THE TEACUPS –Of Labour And LoveUsually associated with the older generation of traditional folk singers, unaccompanied singing is making something of a comeback, not just with the occasional a capella number on an album or in the live set, but rather as a full-fledged style of performance. The recent success of The Young’Uns in the BBC Folk Awards is cited as evidence of the revival’s gathering strength, but unaccompanied harmony singing is only part of the trio’s approach, with some material employing guitar and accordion. However, formed while studying for a BMus Folk & Traditional Music Degree at Newcastle University, this quartet, Kate Locksley, Rosie Calvert, Alex Cumming and Will Finn, are strictly no instruments, relying only on their voices, both independently and interwoven.

All but two of the songs are traditional, three of which will be very familiar in folk circles, ‘My Son John’, a tale of being made legless by a cannonball, ‘Ye Mariners All’ with its handclap percussion (it’s interesting to note how many unaccompanied ballads have nautical themes) and, Locksley singing the verses with the others adding harmony on the choruses, ‘The Drowned Lovers’, learned from Kathryn Roberts, but with an added extra verse found in the Bodleian. The number itself comes from Rev. Sabine Baring-Gould’s collection, Songs Of The West, as does the album opener, ‘The Bellringing’, the sprightly tale of a Devon bellringing contest (the men of North Looe emerge victorious), Cumming taking lead with the harmonies emulating the cadence of the bells.

Moving from the West Country to the North East, ‘The Rapper Set’ has nothing do to with hip hop but refers to a folk dance involving short swords and fast stepping in hard-soled shoes and comprises the introductory ‘Calling On Song’ and two traditional tunes, ‘Drummond Castle’ and ‘Seven Stars’, with Finn providing the stepping and Calvert, who also arranged, doing the exhausting heavy lifting on the scat sung ‘lyrics’.

The group travel even further afield for ‘Sugar In The Hold’, a New Orleans cargo loading worksong set aboard the J.M.White steamboat from Mississippi, complete with a hearty ‘huah’ grunt from the guys. Then it’s back home for the last two of the traditional tunes, first up being much reworked and well-travelled sombre murder ballad ‘Oxford City’, deep voiced Calvert initially singing solo before first Locksley joins in on harmony. This is followed by my personal favourite, ‘Labouring Man’ (on which their voices are augmented by those of Gavin Davenport, Roberts & Gilmore, Stu Hanna, and Cliff Ward and Jade Rhiannon from The Willows), a song in praise of the English working man taken from 1890’s ‘Wiltshire Folk Songs and Carols’ collected by Rev. G. Hills (though I suspect a couple of lines are from the version collected by Folk-Song Society founder Lucy Broadwood from a Mr Sparks of Dunfold in 1896), the verse “In former days, you all do know, a poor man cheerful used to go…and for his labours it was said, a fair day’s wages he was paid, but now to live he hardly can, may God protect the labouring man”, revealing that little has changed in Conservative government policies between then and now.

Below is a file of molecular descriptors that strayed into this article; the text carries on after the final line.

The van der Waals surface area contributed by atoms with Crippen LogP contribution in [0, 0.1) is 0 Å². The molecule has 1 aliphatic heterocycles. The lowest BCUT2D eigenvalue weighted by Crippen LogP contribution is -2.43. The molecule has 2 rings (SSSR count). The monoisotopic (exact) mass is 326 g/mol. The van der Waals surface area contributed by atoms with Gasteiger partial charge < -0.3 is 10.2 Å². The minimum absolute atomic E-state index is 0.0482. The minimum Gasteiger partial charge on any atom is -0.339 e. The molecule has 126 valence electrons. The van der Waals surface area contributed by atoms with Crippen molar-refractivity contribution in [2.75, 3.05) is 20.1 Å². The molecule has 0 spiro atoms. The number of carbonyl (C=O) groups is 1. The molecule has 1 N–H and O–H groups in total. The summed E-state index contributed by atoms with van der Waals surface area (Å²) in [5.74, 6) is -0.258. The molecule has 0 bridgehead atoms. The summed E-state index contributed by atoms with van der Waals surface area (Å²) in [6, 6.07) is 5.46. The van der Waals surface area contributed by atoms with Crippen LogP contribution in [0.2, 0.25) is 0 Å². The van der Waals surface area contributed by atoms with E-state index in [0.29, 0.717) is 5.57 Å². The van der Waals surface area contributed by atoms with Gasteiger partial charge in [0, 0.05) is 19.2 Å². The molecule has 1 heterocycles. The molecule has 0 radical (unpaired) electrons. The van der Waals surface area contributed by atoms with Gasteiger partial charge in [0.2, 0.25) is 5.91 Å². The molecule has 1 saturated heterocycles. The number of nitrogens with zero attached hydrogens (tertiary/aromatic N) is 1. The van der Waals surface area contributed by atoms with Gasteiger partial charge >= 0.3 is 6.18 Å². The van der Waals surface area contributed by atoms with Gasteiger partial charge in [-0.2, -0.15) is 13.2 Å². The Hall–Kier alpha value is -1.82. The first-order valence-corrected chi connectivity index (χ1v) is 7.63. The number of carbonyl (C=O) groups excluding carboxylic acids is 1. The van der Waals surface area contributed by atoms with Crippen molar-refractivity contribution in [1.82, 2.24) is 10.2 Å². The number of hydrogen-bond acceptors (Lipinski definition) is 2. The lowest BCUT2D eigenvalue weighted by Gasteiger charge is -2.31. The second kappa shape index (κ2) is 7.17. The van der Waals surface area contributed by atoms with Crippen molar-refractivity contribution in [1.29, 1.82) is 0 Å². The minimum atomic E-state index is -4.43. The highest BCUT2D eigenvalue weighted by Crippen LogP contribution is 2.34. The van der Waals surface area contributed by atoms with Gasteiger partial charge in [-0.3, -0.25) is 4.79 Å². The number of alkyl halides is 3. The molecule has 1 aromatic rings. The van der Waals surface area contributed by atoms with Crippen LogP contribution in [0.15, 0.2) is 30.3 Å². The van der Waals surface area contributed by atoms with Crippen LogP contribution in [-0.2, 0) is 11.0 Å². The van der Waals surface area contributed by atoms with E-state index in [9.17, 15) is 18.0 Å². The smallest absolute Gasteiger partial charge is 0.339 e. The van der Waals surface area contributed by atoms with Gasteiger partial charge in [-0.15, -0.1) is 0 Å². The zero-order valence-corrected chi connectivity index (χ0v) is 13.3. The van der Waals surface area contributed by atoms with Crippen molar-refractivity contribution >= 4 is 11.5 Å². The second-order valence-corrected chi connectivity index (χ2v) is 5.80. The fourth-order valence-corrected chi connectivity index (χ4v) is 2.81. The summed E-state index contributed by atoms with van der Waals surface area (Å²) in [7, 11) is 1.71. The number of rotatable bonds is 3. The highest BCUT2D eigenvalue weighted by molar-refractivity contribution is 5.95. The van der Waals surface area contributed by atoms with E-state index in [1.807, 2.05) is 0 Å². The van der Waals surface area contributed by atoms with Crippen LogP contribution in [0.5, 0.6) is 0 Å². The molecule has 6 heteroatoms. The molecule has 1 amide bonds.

The final two numbers are more contemporary, though Locksley’s ‘The Antiguan Graveyard’ could easily pass for traditional, the tune inspired by the jig ‘Coleraine’ and the stark lyrics by a documentary about a graveyard of British sailors forced to travel to the island to protect the sugar plantations during the 18th century. The album closes, appropriately enough, with the elegiac parting glass themed ‘Journey’s End’, a glorious four part harmony reading of a poem by Judy B. Goodenough set to music by Tommy Makem.

They say in the sleeve notes that they chose it partly “to symbolise the closing of an important chapter of our lives, individually and collectively, and the beginning of a new one.” On the evidence here, you’d be a mug not to part of it.

Mike Davies

If you would like to order a copy of the album (in CD or Vinyl), download it or just listen to snippets of selected tracks (track previews are usually on the download page) then click on the banner link below to be taken to our associated partner Amazon’s website. Buying through Amazon on folking.com helps us to recover a small part of our running costs, so please order anything you need as every little purchase helps us.

Artists’ website: http://www.theteacups.co.uk/

‘Sugar In The Hold’ live: